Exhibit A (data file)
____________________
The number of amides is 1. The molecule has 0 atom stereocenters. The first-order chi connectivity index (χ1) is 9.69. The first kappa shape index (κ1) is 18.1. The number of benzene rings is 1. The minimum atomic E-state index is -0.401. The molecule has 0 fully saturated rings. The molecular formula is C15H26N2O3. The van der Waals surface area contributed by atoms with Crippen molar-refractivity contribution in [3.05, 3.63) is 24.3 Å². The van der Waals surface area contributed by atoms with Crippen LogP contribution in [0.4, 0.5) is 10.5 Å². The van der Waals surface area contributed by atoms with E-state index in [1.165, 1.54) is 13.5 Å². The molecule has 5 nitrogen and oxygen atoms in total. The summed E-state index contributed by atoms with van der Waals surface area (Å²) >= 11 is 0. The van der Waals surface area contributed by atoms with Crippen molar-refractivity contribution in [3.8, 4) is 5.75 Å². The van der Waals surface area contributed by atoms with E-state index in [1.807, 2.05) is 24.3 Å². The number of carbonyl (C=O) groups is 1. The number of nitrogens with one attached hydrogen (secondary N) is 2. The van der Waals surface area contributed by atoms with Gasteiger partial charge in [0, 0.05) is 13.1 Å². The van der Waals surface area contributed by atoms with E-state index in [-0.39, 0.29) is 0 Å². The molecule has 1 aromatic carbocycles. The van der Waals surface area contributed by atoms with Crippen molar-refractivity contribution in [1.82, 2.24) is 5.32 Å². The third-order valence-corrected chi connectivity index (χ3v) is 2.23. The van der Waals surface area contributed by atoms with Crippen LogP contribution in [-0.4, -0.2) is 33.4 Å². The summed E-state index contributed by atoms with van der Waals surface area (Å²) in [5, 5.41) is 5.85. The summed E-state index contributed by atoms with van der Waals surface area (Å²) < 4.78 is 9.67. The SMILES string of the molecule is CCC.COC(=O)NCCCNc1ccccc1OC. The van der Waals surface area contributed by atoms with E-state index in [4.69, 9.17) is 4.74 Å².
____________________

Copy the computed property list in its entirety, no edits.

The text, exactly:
The number of amides is 1. The molecule has 0 atom stereocenters. The first-order chi connectivity index (χ1) is 9.69. The first kappa shape index (κ1) is 18.1. The number of benzene rings is 1. The minimum atomic E-state index is -0.401. The molecule has 0 fully saturated rings. The molecular formula is C15H26N2O3. The van der Waals surface area contributed by atoms with Crippen molar-refractivity contribution in [3.05, 3.63) is 24.3 Å². The van der Waals surface area contributed by atoms with Crippen LogP contribution in [0.4, 0.5) is 10.5 Å². The van der Waals surface area contributed by atoms with E-state index in [1.165, 1.54) is 13.5 Å². The molecule has 5 nitrogen and oxygen atoms in total. The summed E-state index contributed by atoms with van der Waals surface area (Å²) >= 11 is 0. The van der Waals surface area contributed by atoms with Crippen molar-refractivity contribution in [3.8, 4) is 5.75 Å². The van der Waals surface area contributed by atoms with E-state index in [1.807, 2.05) is 24.3 Å². The number of carbonyl (C=O) groups is 1. The number of nitrogens with one attached hydrogen (secondary N) is 2. The van der Waals surface area contributed by atoms with Gasteiger partial charge in [0, 0.05) is 13.1 Å². The van der Waals surface area contributed by atoms with E-state index in [-0.39, 0.29) is 0 Å². The molecule has 1 aromatic carbocycles. The van der Waals surface area contributed by atoms with Crippen molar-refractivity contribution in [1.82, 2.24) is 5.32 Å². The third-order valence-corrected chi connectivity index (χ3v) is 2.23. The van der Waals surface area contributed by atoms with Crippen LogP contribution in [-0.4, -0.2) is 33.4 Å². The summed E-state index contributed by atoms with van der Waals surface area (Å²) in [5, 5.41) is 5.85. The summed E-state index contributed by atoms with van der Waals surface area (Å²) < 4.78 is 9.67. The SMILES string of the molecule is CCC.COC(=O)NCCCNc1ccccc1OC. The van der Waals surface area contributed by atoms with E-state index in [4.69, 9.17) is 4.74 Å².